Before committing a large amount of company money or employee time to a foreign venture, first make sure you can legally do it.

2. Business Viability. This one is obvious. Will this foreign venture make money? Just because XYZ is profitable in Country A does not mean it will be profitable in Country B.

3. Protect Your IP. Know what it takes to protect your intellectual property in all relevant countries before you reveal your IP to anyone. Know that whatever IP you have registered in your home country probably does not give you any IP protections outside your home country. Know also that in most countries it is relatively easy for someone to register “your” trademark and get to keep it because they were the first to file for it in that other country. See China Trademark Theft. It’s Baaaaaack in a Big Way as an example of what can go wrong in China (and in most other countries) when you fail to move quickly to register your IP.

4. Choose the Right Partner. Make sure the foreign company with which your company will be doing business actually exists and is licensed to do what you are planning to have it do. If it is not, the odds of your company losing a lot of money just went way up.

5. Use Good Contracts. Protect your company with good contracts and know that using a U.S. or an EU or contract for a deal in Vietnam or Indonesia or Colombia will almost invariably lead to disaster. A good contract is a contract written for the relevant country.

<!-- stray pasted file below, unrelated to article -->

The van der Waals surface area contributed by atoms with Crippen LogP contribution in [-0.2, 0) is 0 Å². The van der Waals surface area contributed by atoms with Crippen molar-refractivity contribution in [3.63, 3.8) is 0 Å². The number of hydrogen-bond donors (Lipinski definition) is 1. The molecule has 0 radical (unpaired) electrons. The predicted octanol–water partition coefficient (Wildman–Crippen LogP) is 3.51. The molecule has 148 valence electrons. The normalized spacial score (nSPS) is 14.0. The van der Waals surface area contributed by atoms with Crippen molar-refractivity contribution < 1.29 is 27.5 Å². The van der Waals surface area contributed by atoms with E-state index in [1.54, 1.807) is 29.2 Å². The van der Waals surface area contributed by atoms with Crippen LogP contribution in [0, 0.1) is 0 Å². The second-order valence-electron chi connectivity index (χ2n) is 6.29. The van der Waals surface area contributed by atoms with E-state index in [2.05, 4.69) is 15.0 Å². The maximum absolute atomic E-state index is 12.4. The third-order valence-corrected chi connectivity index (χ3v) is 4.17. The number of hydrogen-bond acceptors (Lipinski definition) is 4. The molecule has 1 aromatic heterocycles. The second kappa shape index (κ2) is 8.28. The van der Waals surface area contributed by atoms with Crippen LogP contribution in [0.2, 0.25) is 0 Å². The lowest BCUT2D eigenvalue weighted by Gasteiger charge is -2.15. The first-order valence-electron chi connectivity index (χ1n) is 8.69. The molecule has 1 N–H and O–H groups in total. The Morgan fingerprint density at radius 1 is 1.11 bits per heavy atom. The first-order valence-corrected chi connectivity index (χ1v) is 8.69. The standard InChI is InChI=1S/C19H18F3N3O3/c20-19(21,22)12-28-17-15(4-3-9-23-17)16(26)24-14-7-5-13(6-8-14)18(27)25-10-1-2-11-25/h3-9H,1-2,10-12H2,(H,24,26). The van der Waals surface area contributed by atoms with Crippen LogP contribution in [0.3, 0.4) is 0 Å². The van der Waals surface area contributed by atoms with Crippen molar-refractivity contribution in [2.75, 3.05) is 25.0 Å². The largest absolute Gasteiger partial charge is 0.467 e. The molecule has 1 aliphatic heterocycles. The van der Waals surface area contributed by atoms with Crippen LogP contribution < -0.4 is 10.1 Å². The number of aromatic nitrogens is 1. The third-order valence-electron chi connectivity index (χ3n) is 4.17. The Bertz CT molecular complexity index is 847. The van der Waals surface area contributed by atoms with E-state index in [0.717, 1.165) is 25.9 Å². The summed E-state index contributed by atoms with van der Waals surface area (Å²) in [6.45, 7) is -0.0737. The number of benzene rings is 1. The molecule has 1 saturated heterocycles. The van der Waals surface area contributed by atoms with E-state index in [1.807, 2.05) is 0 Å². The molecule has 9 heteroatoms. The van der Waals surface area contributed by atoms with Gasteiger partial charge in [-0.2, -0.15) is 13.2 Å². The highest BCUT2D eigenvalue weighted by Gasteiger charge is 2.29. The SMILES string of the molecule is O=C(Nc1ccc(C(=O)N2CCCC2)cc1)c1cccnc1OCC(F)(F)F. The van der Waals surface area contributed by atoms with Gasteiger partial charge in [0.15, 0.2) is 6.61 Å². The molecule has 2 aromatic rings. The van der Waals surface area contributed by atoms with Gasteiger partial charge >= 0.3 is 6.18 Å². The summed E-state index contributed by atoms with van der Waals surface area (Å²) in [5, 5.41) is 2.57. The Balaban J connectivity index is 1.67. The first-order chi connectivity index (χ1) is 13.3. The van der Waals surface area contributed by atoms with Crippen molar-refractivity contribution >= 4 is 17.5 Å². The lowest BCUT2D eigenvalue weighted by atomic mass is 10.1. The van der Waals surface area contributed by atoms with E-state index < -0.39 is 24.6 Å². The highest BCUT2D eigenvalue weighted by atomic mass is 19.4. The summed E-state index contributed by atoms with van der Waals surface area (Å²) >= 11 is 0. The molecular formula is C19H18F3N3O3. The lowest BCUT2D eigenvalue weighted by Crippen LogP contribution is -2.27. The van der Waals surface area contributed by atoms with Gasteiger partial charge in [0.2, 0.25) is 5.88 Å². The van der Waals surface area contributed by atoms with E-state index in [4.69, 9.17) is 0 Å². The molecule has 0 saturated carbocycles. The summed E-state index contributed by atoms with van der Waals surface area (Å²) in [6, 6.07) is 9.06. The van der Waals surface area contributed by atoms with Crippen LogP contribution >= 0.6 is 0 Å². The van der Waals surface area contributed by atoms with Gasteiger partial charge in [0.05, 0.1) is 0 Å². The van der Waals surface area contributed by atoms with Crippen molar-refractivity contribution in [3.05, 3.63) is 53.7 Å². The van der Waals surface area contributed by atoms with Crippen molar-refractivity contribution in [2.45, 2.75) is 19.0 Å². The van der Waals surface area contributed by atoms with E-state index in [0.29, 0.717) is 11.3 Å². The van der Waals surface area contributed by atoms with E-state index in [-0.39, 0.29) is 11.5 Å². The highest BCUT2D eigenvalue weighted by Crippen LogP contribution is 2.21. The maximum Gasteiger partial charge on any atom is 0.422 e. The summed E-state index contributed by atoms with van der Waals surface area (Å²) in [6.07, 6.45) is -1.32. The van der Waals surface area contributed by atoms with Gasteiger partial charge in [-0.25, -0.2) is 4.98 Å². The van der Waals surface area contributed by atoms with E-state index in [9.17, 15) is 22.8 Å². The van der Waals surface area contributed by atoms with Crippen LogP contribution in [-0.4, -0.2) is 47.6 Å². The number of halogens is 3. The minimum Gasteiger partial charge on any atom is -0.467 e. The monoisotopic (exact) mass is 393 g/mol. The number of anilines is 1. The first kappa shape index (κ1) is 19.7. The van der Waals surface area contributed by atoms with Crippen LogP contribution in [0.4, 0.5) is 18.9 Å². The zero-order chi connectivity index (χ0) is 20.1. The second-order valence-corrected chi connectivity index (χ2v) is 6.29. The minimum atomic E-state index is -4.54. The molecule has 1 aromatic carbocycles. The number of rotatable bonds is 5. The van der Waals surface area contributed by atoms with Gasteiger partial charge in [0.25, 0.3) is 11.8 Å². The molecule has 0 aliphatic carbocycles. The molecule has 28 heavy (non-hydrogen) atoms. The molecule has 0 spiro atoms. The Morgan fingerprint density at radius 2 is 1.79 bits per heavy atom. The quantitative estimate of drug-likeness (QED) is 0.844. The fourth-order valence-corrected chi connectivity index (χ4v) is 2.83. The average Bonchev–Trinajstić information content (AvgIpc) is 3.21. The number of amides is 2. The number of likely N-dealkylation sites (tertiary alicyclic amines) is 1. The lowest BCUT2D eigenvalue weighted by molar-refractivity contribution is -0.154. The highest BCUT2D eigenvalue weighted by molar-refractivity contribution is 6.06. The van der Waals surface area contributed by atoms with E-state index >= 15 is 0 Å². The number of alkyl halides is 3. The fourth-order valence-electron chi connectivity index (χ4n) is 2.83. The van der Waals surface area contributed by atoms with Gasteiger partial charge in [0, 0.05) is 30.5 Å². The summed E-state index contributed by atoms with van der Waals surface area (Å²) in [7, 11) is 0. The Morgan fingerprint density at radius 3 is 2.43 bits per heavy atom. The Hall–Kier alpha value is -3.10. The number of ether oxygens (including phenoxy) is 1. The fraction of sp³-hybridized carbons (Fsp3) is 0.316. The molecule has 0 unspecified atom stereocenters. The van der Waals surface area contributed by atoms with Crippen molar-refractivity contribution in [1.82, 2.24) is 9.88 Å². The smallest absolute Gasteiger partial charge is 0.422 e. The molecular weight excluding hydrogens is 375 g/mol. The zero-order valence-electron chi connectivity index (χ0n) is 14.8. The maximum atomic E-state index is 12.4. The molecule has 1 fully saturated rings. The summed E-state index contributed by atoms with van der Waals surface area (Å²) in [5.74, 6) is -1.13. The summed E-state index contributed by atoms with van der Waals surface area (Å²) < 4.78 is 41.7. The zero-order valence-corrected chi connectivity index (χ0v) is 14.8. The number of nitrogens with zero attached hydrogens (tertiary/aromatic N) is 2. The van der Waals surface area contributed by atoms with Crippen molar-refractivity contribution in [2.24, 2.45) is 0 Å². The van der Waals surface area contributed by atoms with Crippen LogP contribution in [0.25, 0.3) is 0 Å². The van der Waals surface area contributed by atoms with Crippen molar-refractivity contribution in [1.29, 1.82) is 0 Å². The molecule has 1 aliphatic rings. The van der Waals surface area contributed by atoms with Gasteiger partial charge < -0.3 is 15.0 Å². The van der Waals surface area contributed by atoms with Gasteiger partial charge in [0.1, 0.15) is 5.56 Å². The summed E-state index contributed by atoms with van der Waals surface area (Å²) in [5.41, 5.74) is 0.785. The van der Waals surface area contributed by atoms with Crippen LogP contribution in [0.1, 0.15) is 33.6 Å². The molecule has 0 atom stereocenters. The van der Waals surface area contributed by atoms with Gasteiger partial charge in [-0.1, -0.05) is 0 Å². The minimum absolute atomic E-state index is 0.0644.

Now go forth and prosper.

Photo of Dan Harris Dan Harris

Dan is a founder of Harris Bricken, an international law firm with lawyers in Los Angeles, Portland, San Francisco, Seattle, China and Spain.

He primarily represents companies doing business in emerging market countries, having spent years building and maintaining a global, professional network. 

Dan is a founder of Harris Bricken, an international law firm with lawyers in Los Angeles, Portland, San Francisco, Seattle, China and Spain.

He primarily represents companies doing business in emerging market countries, having spent years building and maintaining a global, professional network.  His work has been as varied as securing the release of two improperly held helicopters in Papua New Guinea, setting up a legal framework to move slag from Canada to Poland’s interior, overseeing hundreds of litigation and arbitration matters in Korea, helping someone avoid terrorism charges in Japan, and seizing fish product in China to collect on a debt.

He was named as one of only three Washington State Amazing Lawyers in International Law, is AV rated by Martindale-Hubbell Law Directory (its highest rating), is rated 10.0 by (also its highest rating), and is a recognized SuperLawyer.

Dan is a frequent writer and public speaker on doing business in Asia and constantly travels between the United States and Asia. He most commonly speaks on China law issues and is the lead writer of the award winning China Law Blog. Forbes Magazine, Fortune Magazine, the Wall Street Journal, Investors Business Daily, Business Week, The National Law Journal, The Washington Post, The ABA Journal, The Economist, Newsweek, NPR, The New York Times and Inside Counsel have all interviewed Dan regarding various aspects of his international law practice.

Dan is licensed in Washington, Illinois, and Alaska.

In tandem with the international law team at his firm, Dan focuses on setting up/registering companies overseas (via WFOEs, Rep Offices or Joint Ventures), drafting international contracts (NDAs, OEM Agreements, licensing, distribution, etc.), protecting IP (trademarks, trade secrets, copyrights and patents), and overseeing M&A transactions.